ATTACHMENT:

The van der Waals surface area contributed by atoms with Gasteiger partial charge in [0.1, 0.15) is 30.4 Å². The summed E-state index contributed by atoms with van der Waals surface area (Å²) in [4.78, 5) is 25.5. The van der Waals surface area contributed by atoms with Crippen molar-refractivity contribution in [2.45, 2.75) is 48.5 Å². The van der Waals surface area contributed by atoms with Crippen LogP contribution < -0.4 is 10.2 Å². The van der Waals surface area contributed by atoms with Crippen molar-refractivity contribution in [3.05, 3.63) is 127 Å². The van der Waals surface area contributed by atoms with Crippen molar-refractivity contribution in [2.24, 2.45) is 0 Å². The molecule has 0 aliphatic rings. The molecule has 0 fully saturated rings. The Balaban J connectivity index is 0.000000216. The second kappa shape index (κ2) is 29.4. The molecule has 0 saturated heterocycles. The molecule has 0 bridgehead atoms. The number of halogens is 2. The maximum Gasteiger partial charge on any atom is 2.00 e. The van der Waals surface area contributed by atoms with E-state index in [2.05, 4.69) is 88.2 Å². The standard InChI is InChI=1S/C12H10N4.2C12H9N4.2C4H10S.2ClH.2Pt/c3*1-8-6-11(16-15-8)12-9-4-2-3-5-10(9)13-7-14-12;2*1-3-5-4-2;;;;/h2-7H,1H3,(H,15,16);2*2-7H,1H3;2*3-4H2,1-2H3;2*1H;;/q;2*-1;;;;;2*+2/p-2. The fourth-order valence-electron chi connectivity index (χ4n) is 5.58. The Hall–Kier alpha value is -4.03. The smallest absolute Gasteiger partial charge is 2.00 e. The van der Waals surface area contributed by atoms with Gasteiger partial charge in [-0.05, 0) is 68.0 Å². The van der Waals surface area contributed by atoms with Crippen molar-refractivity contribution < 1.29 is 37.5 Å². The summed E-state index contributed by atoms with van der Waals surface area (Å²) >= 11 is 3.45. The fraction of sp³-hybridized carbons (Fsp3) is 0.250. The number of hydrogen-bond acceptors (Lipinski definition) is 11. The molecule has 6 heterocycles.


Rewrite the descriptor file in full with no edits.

The van der Waals surface area contributed by atoms with Gasteiger partial charge in [0.1, 0.15) is 30.4 Å². The summed E-state index contributed by atoms with van der Waals surface area (Å²) in [4.78, 5) is 25.5. The van der Waals surface area contributed by atoms with Crippen molar-refractivity contribution in [2.45, 2.75) is 48.5 Å². The van der Waals surface area contributed by atoms with Crippen LogP contribution < -0.4 is 10.2 Å². The van der Waals surface area contributed by atoms with Crippen molar-refractivity contribution in [3.05, 3.63) is 127 Å². The van der Waals surface area contributed by atoms with Crippen molar-refractivity contribution in [2.24, 2.45) is 0 Å². The molecule has 0 aliphatic rings. The molecule has 0 fully saturated rings. The Balaban J connectivity index is 0.000000216. The second kappa shape index (κ2) is 29.4. The molecule has 0 saturated heterocycles. The molecule has 0 bridgehead atoms. The number of halogens is 2. The maximum Gasteiger partial charge on any atom is 2.00 e. The van der Waals surface area contributed by atoms with E-state index in [2.05, 4.69) is 88.2 Å². The standard InChI is InChI=1S/C12H10N4.2C12H9N4.2C4H10S.2ClH.2Pt/c3*1-8-6-11(16-15-8)12-9-4-2-3-5-10(9)13-7-14-12;2*1-3-5-4-2;;;;/h2-7H,1H3,(H,15,16);2*2-7H,1H3;2*3-4H2,1-2H3;2*1H;;/q;2*-1;;;;;2*+2/p-2. The fourth-order valence-electron chi connectivity index (χ4n) is 5.58. The Hall–Kier alpha value is -4.03. The smallest absolute Gasteiger partial charge is 2.00 e. The van der Waals surface area contributed by atoms with Gasteiger partial charge in [-0.05, 0) is 68.0 Å². The van der Waals surface area contributed by atoms with Crippen molar-refractivity contribution < 1.29 is 37.5 Å². The summed E-state index contributed by atoms with van der Waals surface area (Å²) >= 11 is 3.45. The fraction of sp³-hybridized carbons (Fsp3) is 0.250. The number of hydrogen-bond acceptors (Lipinski definition) is 11. The molecule has 6 heterocycles.